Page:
October 8, 1987
ALCS, Game Two
Twins Lead Series 1-0
Tigers: Lou Whitaker (2B), Darrell Evans (1B), Kirk Gibson (LF), Alan Trammell (SS), Matt Nokes (DH), Chet Lemon (CF), Pat Sheridan (RF), Tom Brookens (3B), Mike Heath (C), Jack Morris (P)
Twins: Dan Gladden (LF), Steve Lombardozzi (2B), Kirby Puckett (CF), Kent Hrbek (1B), Gary Gaetti (3B), Randy Bush (DH), Tom Brunansky (RF), Greg Gagne (SS), Tim Laudner (C), Bert Blyleven (P)
Four years later to the day, Jack Morris would be the winning pitcher for the Twins as they took on the Blue Jays in the ALCS. But in the 80s he was still a Tiger, and a pretty good one at that: over the last seven seasons Morris averaged an 18-11 record, 255 innings, and a 3.44 ERA (117+). Opposing him was a veteran of the 70s and 80s, 36-year old Bert Blyleven. Four years' Morris' senior, Blyleven still threw 267 innings in 1987, and his 4.01 ERA was still good for a 115 ERA+. He also led the league in home runs allowed (46), although this was far bigger of an issue in '86 ad '87 than at any other time in his career.
Detroit bested Minnesota in nearly all aspects of the game, and in no area was that difference more stark than when looking up and down the Tiger batting order. With 896 runs scored (110 more than the Twins), Detroit averaged 5.5 runs per game.
But that wasn't a problem on this day. Chet Lemon tagged Blyleven for a two-run homer in the top of the second, but it was the high point of the game for the visiting Tigers.
The Twins struck back in the bottom of the inning, with Gary Gaetti, Tom Brunansky and Tim Laudner strafing the outfield with doubles. In the middle of it all was a Greg Gagne walk, meaning that when the dust cleared on Laudner's double that three runs had come across to score.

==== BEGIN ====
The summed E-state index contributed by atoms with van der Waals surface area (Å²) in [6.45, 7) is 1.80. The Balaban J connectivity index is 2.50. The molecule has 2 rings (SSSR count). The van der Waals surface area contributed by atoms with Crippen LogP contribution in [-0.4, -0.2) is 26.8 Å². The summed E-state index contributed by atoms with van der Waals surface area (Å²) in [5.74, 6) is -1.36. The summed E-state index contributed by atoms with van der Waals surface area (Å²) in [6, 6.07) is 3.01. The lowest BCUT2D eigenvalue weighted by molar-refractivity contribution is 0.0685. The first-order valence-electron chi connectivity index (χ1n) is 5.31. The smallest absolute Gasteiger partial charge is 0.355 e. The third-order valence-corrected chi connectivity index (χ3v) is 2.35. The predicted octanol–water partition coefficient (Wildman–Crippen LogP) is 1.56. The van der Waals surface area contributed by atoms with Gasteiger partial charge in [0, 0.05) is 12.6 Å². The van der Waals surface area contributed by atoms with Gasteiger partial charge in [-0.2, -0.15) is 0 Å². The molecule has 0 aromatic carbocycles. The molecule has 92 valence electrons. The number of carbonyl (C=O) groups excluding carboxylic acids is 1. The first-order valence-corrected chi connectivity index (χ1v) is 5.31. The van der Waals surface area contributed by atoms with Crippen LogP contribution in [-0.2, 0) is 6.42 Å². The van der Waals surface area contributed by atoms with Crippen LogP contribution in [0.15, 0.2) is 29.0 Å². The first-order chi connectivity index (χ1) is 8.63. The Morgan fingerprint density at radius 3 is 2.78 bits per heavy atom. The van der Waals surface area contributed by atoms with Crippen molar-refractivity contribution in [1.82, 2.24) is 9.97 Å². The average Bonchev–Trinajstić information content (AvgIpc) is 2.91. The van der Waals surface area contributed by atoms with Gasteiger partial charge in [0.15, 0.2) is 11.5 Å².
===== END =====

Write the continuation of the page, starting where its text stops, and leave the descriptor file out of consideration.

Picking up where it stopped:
In the bottom of the fourth, Randy Bush gave a clear illustration of why he was such an integral part of the team. After a one-out single, he quickly stole second base. And then third, both with Brunansky at the plate. His antics led to Morris walking Brunansky, and then Gagne, to load the bases. Dan Gladden came through with a two-out single to push the lead to 4-2.
After Gladden's single, Morris settled down. He retired 13 of the last 14 Twins he faced in a complete game losing effort, with the one hit being a Kent Hrbek home run. Blyleven was chased with one out in the eighth, and Juan Berenguer struck out four of the five batters he faced to end the game.
Quite notable in this contest was the way Berenguer stalked the mound in his five-batter appearance. After each strike he'd pound his glove, circle the mound, and there was no shortage of distaste of the gestures from the Detroit dugout. Senor Smoke was breaking one of baseball's many unwritten rules - rules that were still an expectation and more expressly enforced then than they are now. After the game, Tom Kelly said he'd speak to Berenguer again about his behavior, but also said he wasn't about to head out in the middle of the game ("especially with the way he was throwing") and ask him to stop.
Tigers manager Sparky Anderson wasn't impressed. After talking about how good Berenguer had been in the game, he said:
"But I learned a long time ago, and I sat there and watching it, don't ever, when you've got a sleeping dog, don't ever try to embarrass him. Whatever this is with the glove coming up and that, don't do that. When you've got a dog down let him sleep. It's funny. Sometimes when the dog wakes up he'll bite you."
The 6-3 win gave Minnesota a 2-0 series lead. But had they awaken the sleeping Tiger-dog?